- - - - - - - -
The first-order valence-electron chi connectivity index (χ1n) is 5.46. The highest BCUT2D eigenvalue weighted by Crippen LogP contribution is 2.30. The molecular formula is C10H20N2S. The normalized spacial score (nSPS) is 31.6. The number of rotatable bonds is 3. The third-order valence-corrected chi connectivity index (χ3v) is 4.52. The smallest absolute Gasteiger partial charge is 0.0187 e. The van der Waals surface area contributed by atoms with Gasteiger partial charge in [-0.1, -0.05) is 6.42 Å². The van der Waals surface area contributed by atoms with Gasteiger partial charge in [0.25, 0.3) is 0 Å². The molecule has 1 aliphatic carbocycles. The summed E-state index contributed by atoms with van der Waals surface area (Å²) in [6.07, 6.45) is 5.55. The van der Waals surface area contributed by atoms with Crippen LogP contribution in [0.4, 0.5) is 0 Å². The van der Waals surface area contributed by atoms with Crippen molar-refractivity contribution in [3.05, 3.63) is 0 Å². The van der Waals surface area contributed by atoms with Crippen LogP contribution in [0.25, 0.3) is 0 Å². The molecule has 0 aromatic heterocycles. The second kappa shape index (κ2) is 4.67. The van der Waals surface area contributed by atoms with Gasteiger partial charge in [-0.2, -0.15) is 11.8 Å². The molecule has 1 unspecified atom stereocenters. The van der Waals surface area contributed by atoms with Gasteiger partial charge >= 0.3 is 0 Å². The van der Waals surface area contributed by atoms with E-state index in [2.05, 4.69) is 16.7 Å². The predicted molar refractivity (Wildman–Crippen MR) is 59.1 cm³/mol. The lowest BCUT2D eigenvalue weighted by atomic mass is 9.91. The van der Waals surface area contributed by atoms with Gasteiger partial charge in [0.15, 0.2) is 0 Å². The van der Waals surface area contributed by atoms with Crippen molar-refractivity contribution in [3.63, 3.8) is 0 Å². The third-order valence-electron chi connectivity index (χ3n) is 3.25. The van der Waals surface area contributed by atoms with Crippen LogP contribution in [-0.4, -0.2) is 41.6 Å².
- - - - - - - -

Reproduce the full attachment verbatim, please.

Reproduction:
The first-order valence-electron chi connectivity index (χ1n) is 5.46. The highest BCUT2D eigenvalue weighted by Crippen LogP contribution is 2.30. The molecular formula is C10H20N2S. The normalized spacial score (nSPS) is 31.6. The number of rotatable bonds is 3. The third-order valence-corrected chi connectivity index (χ3v) is 4.52. The smallest absolute Gasteiger partial charge is 0.0187 e. The van der Waals surface area contributed by atoms with Gasteiger partial charge in [-0.1, -0.05) is 6.42 Å². The van der Waals surface area contributed by atoms with Gasteiger partial charge in [0.25, 0.3) is 0 Å². The molecule has 1 aliphatic carbocycles. The summed E-state index contributed by atoms with van der Waals surface area (Å²) in [6.07, 6.45) is 5.55. The van der Waals surface area contributed by atoms with Crippen LogP contribution in [0.4, 0.5) is 0 Å². The van der Waals surface area contributed by atoms with Crippen molar-refractivity contribution in [3.05, 3.63) is 0 Å². The van der Waals surface area contributed by atoms with Crippen LogP contribution in [0.25, 0.3) is 0 Å². The molecule has 0 aromatic heterocycles. The second kappa shape index (κ2) is 4.67. The van der Waals surface area contributed by atoms with Gasteiger partial charge in [-0.2, -0.15) is 11.8 Å². The molecule has 1 unspecified atom stereocenters. The van der Waals surface area contributed by atoms with Gasteiger partial charge >= 0.3 is 0 Å². The van der Waals surface area contributed by atoms with E-state index in [2.05, 4.69) is 16.7 Å². The predicted molar refractivity (Wildman–Crippen MR) is 59.1 cm³/mol. The lowest BCUT2D eigenvalue weighted by atomic mass is 9.91. The van der Waals surface area contributed by atoms with Gasteiger partial charge in [0.15, 0.2) is 0 Å². The van der Waals surface area contributed by atoms with Crippen molar-refractivity contribution in [3.63, 3.8) is 0 Å². The third-order valence-electron chi connectivity index (χ3n) is 3.25. The van der Waals surface area contributed by atoms with Crippen LogP contribution in [-0.4, -0.2) is 41.6 Å².